Writing Activities from Writing Down the Bones by Natalie Goldberg
I have started reading Natalie Goldberg’s Writing Down the Bones. I completed a few of her brainstorming activities below:
1. List of Obsessions – things you just can’t keep out of your head. Don’t repress them; write about them as compost or composition!
- Comparing myself to others
- My cat
- How perfect my family is
- How unfair my husband is at times
- Interesting details of my world
- Bathroom experiences
Write for five minutes:
I genuinely believe that my family is perfect. Sure, every family has its faults, and ours might just be how perfect we see ourselves. It regularly comes up in cousin conversations. The fact that we label many activities “cousin” activities should tell you something too. Just to give you some idea of how perfect we are, let me list some reasons: We all chose humanitarian careers, we all are high achievers, we all have a strong tendency toward moral goodness, we are all beautiful and intelligent, we all have high self-esteem and high self-worth, and we all love each other. We’re catty sometimes, and sometimes intimidated by the perfection of each other – at least I am. However, somewhere in our gene pool and the collective wisdom of our parents, our family has produced some remarkable offspring.
2. Mixing up language – Goldberg recommends that we give honor to the things of this world besides ourselves. Our writing sometimes surround US rather than all of the other items in our world. She suggests listing nouns, covering them up, and writing verbs that relate to a profession.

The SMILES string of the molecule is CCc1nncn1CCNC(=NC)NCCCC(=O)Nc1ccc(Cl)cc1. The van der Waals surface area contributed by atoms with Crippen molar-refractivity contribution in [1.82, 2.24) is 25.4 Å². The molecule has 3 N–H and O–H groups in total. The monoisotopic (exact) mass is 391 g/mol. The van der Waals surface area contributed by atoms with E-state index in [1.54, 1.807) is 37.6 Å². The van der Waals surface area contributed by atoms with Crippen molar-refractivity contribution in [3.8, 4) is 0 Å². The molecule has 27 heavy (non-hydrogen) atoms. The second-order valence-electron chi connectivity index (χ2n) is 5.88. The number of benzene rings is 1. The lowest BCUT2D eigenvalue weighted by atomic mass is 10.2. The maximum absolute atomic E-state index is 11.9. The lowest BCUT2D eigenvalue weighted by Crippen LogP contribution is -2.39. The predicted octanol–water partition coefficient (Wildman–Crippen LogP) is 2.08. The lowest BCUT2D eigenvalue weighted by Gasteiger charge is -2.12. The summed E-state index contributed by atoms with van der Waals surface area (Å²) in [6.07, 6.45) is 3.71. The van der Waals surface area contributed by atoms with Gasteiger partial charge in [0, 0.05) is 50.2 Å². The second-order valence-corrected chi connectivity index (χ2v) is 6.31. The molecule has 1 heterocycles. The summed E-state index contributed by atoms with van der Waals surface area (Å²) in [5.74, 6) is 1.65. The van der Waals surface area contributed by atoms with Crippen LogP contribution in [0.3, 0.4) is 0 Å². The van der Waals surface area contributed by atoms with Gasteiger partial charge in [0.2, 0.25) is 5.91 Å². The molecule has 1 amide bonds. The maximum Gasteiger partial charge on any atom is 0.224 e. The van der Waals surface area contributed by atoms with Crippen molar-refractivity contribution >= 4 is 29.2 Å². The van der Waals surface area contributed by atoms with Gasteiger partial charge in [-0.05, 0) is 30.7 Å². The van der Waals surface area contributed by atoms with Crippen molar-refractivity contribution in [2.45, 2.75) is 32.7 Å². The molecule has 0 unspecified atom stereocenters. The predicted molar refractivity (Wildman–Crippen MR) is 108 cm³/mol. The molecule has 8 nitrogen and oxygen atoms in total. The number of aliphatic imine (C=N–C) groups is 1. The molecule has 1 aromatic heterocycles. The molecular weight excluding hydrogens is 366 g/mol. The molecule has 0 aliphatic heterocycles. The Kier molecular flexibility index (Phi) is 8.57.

Nouns Verbs related to a photographer
Ugly tan pillows with geometric patterns that match so perfectly
- The dandelions snap furiously as I pass by, trying to capture every movement of this moment.
- Crickets focus on the dimming light, searching for just the right moment to begin their gollumping chorus.
- The stairway searches up into the darkness.
- The window watches life inside and life outside, forever doomed to be both and neither.
- The ugly tan pillows with green geometric patterns that match so perfectly align themselves on the couch, waiting for their fate, hoping, like orphans, that they will not be left behind.
Writing for five minutes:
The ugly tan pillows with green geometric patterns that match so perfectly align themselves on the couch, waiting for their fate, hoping, like orphans, that they will not be left behind. Too fade and worn to be sent to Goodwill, these pillows knew that moving was their only chance for survival. Somehow their ugliness matched the ugly waving pattern of the couch, and it was decided. The pillows will go. They will continue to be abused, sat upon, heated with the bottoms of overly-warmed laptops, eaten upon, spilled upon, left abandoned on the floor, kittified, attacked, and smashed into uncomfortably complex positions for better sleepability. These pillows would go, and they would be happy to.
3. First lines – write interesting first lines that can be turned into pieces later
- “Playing Bingo is not for wussies,” Nehemiah croaked.
- The jungle gym became an endless maze that Juniper lost herself within.
- Fountains followed her throughout the flaming plaza.
- Pigs fly; why don’t you?
- Sleep drew down the shades of her eyelids, tucking her mind into darkness for the night.
No writing for this one…I went to bed.